Thursday, December 4, 2014

Why are there No Regulations to Control Spills at Gas Stations?

Old gasoline pumps, Norway
Old gasoline pumps, Norway (Photo credit: Wikipedia)
Infiltration and Evaporation of Small Hydrocarbon Spills at Gas Stations (Abstract,Markus Hilpert , Patrick N. Breysse, Journal of Contaminant Hydrology, Sep. 19, 2014) 


Today we review research into the potential health threat posed by accidental spills that occur when individuals fill up their vehicles at gas stations which themselves are becoming much larger by an order of magnitude. Estimates are that each gas station has 1,500 litres of spills each year which evaporates into the air or makes its way and pollutes the groundwater and drains which empty into rivers which supply municipal water supplies. Regulations generally do not cover these spills which result in “non-negligible human exposure to toxic and carcinogenic gasoline compounds.” 

Key Quotes:   

"Gas station owners have worked very hard to prevent gasoline from leaking out of underground storage tanks…But our research shows we should also be paying attention to the small spills that routinely occur when you refill your vehicle's tank."   

“researchers estimate, roughly 1,500 liters of gasoline are spilled at a typical gas station each decade” 

"When gasoline spills onto concrete, the droplet will eventually disappear from the surface. If no stain is left behind, there has been a belief that no gasoline infiltrated the pavement, and all of it evaporated… this assumption is incorrect. Our experiments suggest that even the smallest gasoline spills can have a lasting impact."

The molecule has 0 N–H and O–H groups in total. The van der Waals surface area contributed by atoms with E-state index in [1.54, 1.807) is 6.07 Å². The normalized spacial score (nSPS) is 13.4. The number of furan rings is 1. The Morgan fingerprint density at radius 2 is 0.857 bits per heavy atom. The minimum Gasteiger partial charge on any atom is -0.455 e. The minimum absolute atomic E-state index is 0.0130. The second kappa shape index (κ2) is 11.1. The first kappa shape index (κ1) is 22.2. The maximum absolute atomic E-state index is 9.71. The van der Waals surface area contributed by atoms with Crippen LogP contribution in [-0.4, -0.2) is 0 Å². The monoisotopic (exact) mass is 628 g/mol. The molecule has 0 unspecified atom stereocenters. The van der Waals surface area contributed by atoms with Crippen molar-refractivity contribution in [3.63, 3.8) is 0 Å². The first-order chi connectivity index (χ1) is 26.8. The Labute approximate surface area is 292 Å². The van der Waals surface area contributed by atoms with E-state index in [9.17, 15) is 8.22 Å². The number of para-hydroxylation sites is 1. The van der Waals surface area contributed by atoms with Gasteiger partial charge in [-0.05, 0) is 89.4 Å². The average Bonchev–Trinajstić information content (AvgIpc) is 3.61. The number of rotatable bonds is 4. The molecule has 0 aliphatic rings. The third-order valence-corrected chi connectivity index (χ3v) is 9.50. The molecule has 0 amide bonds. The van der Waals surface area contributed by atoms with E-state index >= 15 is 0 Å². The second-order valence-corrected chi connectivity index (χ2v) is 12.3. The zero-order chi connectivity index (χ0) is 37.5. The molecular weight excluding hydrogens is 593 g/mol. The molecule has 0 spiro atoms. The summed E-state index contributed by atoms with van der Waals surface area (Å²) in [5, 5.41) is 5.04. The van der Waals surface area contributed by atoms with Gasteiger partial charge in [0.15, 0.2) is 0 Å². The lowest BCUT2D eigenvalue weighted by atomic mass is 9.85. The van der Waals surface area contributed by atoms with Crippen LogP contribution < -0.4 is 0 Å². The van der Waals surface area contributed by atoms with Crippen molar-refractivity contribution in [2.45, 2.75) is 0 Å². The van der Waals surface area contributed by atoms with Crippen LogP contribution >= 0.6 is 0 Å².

“Our study suggests that, over the lifespan of a gas station, concrete pads underneath gas dispensing stations accumulate significant amounts of gasoline, which could eventually break through into underlying soil and groundwater”   

 "Chronic gasoline spills could well become significant public health issues since the gas station industry is currently trending away from small-scale service stations that typically dispense around 100,000 gallons per month to high-volume retailers that dispense more than 10 times this amount."  

 “Regulations and guidelines typically do not address subsurface and surface contamination due to chronic small gasoline spills, even though these spills could result in non-negligible human exposure to toxic and carcinogenic gasoline compounds.”  

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